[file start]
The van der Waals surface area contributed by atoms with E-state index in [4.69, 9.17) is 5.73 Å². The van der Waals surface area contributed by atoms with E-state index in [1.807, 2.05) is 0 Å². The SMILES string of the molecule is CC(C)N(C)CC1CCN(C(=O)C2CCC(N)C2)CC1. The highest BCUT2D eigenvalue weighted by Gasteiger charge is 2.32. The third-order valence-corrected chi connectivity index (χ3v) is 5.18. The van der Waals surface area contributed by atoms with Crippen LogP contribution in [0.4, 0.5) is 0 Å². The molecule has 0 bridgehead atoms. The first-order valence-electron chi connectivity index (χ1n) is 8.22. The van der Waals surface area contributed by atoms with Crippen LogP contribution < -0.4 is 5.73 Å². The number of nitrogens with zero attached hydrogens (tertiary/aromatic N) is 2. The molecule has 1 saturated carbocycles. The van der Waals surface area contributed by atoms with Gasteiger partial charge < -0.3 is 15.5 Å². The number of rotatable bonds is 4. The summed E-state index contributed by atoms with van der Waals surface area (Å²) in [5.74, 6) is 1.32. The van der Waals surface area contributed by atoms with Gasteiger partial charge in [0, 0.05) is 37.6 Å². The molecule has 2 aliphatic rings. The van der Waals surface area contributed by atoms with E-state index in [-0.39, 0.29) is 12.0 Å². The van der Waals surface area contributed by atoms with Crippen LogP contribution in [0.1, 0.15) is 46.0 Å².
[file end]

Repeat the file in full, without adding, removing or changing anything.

The van der Waals surface area contributed by atoms with E-state index in [4.69, 9.17) is 5.73 Å². The van der Waals surface area contributed by atoms with E-state index in [1.807, 2.05) is 0 Å². The SMILES string of the molecule is CC(C)N(C)CC1CCN(C(=O)C2CCC(N)C2)CC1. The highest BCUT2D eigenvalue weighted by Gasteiger charge is 2.32. The third-order valence-corrected chi connectivity index (χ3v) is 5.18. The van der Waals surface area contributed by atoms with Crippen LogP contribution in [0.4, 0.5) is 0 Å². The molecule has 0 bridgehead atoms. The first-order valence-electron chi connectivity index (χ1n) is 8.22. The van der Waals surface area contributed by atoms with Crippen LogP contribution < -0.4 is 5.73 Å². The number of nitrogens with zero attached hydrogens (tertiary/aromatic N) is 2. The molecule has 1 saturated carbocycles. The van der Waals surface area contributed by atoms with Gasteiger partial charge < -0.3 is 15.5 Å². The number of rotatable bonds is 4. The summed E-state index contributed by atoms with van der Waals surface area (Å²) in [5.74, 6) is 1.32. The van der Waals surface area contributed by atoms with Gasteiger partial charge in [0, 0.05) is 37.6 Å². The molecule has 2 aliphatic rings. The van der Waals surface area contributed by atoms with E-state index in [-0.39, 0.29) is 12.0 Å². The van der Waals surface area contributed by atoms with Crippen LogP contribution in [0.1, 0.15) is 46.0 Å².